The Four Ws of US Expansion Set to the Sound of Spotify
Tuning in to the Spotify story, Tosin Agbabiaka, an early stage investor at Octopus Ventures, lines up the Who, What, Where and When of US expansion for European companies.
Before deciding to scale a business in the US, a European B2C company must answer one crucial question: is the fit right? Product/market fit (PMF) demands evidence before action and Spotify’s Europe-to-US journey contains some helpful lessons.
Why Does Product/Market Fit Matter to a US Expansion Plan?
Identifying PMF can feel like guesswork. Entrepreneurs in their home markets are encouraged to “fail early and often” and “build-measure-learn”, deferring PMF concerns until after entering the market. An operator armed with little more than local knowledge might still achieve success in Europe, but the US market is a different beast. Failure here will be costly and near-certain without hard PMF evidence.
The Who, What, Where and When of Product/Market Fit
Andy Rachleff, co-founder of Wealthfront, describes PMF as a validation of one’s value hypothesis, “the key assumption that underlies why a customer is likely to use your product.”
So how does determining PMF play out practically? Spotify streaming music service provides a model of successful expansion of a European company to the US, right through to its recent IPO. However, the twists and turns of its US expansion journey suggest that asking the hard questions first is critical to any company considering a similar leap.
1. The “Who” — The Audience
Linking product to market begins with asking the most important stakeholder: the customer.
- Customer Preferences: How do US customer preferences vary from those at home? Is my customer’s behavior in alignment with her preferences?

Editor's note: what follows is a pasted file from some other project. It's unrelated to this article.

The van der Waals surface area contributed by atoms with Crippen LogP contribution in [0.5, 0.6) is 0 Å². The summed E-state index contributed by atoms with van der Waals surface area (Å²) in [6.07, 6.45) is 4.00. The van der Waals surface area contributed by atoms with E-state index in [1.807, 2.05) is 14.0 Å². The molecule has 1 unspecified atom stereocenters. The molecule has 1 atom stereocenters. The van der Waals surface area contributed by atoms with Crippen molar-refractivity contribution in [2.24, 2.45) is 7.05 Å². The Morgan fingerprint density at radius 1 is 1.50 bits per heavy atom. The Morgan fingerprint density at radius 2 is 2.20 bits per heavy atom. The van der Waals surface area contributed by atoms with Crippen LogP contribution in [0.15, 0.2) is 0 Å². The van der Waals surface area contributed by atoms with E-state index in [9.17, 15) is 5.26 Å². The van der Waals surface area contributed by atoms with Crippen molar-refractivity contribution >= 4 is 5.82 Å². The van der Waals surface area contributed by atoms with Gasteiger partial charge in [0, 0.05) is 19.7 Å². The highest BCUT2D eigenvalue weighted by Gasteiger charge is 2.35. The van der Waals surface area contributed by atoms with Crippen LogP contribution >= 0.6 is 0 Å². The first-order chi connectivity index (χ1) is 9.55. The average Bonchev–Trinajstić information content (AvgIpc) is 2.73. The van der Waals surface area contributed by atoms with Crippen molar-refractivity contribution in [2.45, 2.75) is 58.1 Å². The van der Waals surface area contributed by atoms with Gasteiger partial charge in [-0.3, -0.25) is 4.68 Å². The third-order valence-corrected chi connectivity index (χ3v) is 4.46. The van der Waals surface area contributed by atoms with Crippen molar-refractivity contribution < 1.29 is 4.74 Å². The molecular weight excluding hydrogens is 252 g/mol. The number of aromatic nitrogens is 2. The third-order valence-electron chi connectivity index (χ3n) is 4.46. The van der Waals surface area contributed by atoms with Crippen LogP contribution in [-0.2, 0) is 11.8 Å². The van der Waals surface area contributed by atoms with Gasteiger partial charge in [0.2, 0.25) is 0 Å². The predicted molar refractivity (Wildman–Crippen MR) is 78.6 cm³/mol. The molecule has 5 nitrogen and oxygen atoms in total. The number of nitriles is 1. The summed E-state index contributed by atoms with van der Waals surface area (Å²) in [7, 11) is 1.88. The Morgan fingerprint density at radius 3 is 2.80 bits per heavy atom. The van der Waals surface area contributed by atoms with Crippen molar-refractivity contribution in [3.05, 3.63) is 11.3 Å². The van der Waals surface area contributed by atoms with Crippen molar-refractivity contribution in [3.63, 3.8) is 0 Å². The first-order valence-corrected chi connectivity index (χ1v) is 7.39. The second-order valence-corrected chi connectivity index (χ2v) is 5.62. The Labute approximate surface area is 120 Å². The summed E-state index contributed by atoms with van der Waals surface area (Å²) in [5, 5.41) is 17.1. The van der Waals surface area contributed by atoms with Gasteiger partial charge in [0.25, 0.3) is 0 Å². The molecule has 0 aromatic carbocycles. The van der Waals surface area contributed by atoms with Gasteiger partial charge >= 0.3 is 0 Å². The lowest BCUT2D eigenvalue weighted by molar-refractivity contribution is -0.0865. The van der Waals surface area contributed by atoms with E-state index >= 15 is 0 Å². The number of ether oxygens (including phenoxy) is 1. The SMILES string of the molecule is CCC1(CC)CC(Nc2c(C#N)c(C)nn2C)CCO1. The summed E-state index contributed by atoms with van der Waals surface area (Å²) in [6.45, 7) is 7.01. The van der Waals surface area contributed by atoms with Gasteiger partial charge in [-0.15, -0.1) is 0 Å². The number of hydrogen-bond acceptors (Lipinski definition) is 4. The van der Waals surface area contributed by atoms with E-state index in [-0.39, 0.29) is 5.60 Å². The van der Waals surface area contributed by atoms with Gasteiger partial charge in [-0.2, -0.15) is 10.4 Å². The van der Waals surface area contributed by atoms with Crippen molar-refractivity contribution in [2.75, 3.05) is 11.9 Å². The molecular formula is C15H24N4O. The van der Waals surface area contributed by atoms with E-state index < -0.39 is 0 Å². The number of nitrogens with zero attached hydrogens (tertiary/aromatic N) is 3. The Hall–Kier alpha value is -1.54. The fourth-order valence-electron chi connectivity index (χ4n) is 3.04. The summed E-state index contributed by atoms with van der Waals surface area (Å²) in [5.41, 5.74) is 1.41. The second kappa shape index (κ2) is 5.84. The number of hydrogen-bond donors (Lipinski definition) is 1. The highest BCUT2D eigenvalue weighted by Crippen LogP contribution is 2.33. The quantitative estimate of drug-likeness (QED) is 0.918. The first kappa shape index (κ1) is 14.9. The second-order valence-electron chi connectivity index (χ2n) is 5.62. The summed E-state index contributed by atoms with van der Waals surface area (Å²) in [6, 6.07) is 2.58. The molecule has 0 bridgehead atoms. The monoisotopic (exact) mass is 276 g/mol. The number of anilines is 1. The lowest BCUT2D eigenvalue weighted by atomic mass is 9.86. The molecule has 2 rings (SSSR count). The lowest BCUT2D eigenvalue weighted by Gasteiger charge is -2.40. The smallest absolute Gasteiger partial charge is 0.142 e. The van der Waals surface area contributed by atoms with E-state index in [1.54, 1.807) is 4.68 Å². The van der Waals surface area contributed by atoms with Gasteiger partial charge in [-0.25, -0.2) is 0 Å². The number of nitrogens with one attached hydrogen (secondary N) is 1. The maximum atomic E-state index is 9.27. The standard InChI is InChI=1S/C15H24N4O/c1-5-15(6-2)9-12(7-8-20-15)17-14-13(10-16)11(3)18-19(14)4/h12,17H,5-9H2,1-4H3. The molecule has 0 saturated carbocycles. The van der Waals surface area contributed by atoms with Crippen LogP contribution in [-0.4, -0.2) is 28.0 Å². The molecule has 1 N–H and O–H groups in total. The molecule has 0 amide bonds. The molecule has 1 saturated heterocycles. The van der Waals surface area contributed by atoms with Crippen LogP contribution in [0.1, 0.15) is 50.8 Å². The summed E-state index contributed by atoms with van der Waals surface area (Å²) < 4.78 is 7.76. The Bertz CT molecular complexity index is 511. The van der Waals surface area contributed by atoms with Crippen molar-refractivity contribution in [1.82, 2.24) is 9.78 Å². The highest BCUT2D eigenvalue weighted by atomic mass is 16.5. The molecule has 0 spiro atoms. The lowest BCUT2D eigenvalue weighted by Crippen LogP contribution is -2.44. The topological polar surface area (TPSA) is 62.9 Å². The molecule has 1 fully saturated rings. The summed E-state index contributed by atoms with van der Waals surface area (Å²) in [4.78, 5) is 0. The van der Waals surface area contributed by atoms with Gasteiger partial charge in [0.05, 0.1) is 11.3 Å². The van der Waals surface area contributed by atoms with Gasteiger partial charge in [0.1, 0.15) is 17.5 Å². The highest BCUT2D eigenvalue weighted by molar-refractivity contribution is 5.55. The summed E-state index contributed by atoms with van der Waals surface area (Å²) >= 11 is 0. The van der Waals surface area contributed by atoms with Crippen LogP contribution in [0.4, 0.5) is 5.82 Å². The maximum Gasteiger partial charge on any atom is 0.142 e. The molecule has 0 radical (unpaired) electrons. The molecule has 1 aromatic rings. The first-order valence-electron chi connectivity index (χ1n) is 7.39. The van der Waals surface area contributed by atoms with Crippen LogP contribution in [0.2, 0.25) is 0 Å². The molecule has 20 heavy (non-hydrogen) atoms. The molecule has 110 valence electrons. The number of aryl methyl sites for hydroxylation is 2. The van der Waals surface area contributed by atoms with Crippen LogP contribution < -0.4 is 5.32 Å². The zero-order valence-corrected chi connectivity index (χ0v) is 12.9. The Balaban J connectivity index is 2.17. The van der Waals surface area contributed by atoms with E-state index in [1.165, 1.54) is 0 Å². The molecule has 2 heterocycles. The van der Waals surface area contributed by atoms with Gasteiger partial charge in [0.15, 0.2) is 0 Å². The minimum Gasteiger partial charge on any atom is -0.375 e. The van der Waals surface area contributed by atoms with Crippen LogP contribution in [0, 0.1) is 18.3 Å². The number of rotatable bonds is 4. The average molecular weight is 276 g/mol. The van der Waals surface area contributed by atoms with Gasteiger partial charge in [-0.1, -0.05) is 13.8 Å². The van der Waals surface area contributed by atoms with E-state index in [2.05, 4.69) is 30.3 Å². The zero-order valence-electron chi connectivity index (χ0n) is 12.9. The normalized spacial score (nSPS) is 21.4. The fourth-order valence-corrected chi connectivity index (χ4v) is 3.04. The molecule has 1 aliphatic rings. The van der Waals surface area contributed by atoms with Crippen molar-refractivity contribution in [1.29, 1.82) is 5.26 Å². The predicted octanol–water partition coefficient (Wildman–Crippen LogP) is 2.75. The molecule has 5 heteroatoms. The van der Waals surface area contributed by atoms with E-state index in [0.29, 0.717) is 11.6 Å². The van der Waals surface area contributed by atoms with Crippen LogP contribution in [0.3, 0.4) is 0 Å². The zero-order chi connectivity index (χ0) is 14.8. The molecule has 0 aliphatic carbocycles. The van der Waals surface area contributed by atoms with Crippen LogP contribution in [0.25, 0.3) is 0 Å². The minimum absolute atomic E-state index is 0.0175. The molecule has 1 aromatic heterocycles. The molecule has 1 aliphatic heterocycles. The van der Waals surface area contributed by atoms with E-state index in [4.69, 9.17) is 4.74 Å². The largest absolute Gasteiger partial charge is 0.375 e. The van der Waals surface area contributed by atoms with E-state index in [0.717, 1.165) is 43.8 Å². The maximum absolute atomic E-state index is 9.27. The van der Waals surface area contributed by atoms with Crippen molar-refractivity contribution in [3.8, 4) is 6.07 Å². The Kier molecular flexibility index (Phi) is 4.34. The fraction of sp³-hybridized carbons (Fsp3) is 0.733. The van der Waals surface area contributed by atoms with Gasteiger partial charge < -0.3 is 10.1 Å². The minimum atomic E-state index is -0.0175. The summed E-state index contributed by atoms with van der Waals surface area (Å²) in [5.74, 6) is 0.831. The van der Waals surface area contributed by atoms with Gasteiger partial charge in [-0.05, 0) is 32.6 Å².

- Customer Acquisition: What is the CAC in the target market? What is my predicted ROI?
- The Competition: How saturated is the market? Who are the domestic and foreign alternatives? What is my competitive advantage?
- Support Stakeholders: What other stakeholders are essential to the delivery of the product’s value to the customer? (vendors, distributors, partner organizations, funders, etc.)? What will developing these necessary relationships entail?
In Spotify’s case, customer demand for a US version was evident. European adoption had been explosive and soon after, there were “breathless blogs and fansites dedicated to discussing the service’s US potential.” But even this demonstrable demand — and growing knowledge of US music listener preferences — was insufficient in justifying a US move.
Spotify’s business model relied on securing the music rights held by the major US record labels. This would require building the right relationships within the US music industry. The company’s decision to expand ultimately hinged on the reality of securing these relationships and aligning them with their knowledge of customer preference.
2. The “What” — The Product
What might the company’s product need to achieve success in the US?:
- The Inherent Value of the Product: What element of my product has been essential to success in my home market, and what value does the customer extract from the product? Would this value address the customer’s need in the US?
- The Product Features: What features worked in my home market? What features are context-specific and would need to be revised for the US?